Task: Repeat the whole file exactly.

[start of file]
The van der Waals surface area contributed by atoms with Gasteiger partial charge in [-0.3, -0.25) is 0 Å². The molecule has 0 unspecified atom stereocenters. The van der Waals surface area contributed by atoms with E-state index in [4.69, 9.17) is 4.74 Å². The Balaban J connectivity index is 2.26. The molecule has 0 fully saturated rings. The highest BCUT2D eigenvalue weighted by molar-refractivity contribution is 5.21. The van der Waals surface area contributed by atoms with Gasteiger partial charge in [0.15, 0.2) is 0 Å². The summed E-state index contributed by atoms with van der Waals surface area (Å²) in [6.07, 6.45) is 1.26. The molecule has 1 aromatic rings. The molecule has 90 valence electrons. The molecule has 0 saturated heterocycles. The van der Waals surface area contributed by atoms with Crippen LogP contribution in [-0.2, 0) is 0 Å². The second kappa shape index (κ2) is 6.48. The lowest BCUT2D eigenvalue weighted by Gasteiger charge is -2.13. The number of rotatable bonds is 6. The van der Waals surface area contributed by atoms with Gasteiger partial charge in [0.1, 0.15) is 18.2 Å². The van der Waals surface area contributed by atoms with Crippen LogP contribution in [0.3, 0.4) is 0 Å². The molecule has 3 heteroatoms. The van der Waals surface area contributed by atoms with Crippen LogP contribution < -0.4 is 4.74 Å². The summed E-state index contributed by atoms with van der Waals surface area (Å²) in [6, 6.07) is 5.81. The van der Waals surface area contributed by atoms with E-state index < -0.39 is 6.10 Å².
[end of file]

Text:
The van der Waals surface area contributed by atoms with Gasteiger partial charge in [-0.3, -0.25) is 0 Å². The molecule has 0 unspecified atom stereocenters. The van der Waals surface area contributed by atoms with E-state index in [4.69, 9.17) is 4.74 Å². The Balaban J connectivity index is 2.26. The molecule has 0 fully saturated rings. The highest BCUT2D eigenvalue weighted by molar-refractivity contribution is 5.21. The van der Waals surface area contributed by atoms with Gasteiger partial charge in [0.15, 0.2) is 0 Å². The summed E-state index contributed by atoms with van der Waals surface area (Å²) in [6.07, 6.45) is 1.26. The molecule has 1 aromatic rings. The molecule has 90 valence electrons. The molecule has 0 saturated heterocycles. The van der Waals surface area contributed by atoms with Crippen LogP contribution in [-0.2, 0) is 0 Å². The second kappa shape index (κ2) is 6.48. The lowest BCUT2D eigenvalue weighted by Gasteiger charge is -2.13. The number of rotatable bonds is 6. The van der Waals surface area contributed by atoms with Gasteiger partial charge in [0.1, 0.15) is 18.2 Å². The van der Waals surface area contributed by atoms with Crippen LogP contribution in [0.3, 0.4) is 0 Å². The molecule has 3 heteroatoms. The van der Waals surface area contributed by atoms with Crippen LogP contribution < -0.4 is 4.74 Å². The summed E-state index contributed by atoms with van der Waals surface area (Å²) in [6, 6.07) is 5.81. The van der Waals surface area contributed by atoms with E-state index < -0.39 is 6.10 Å².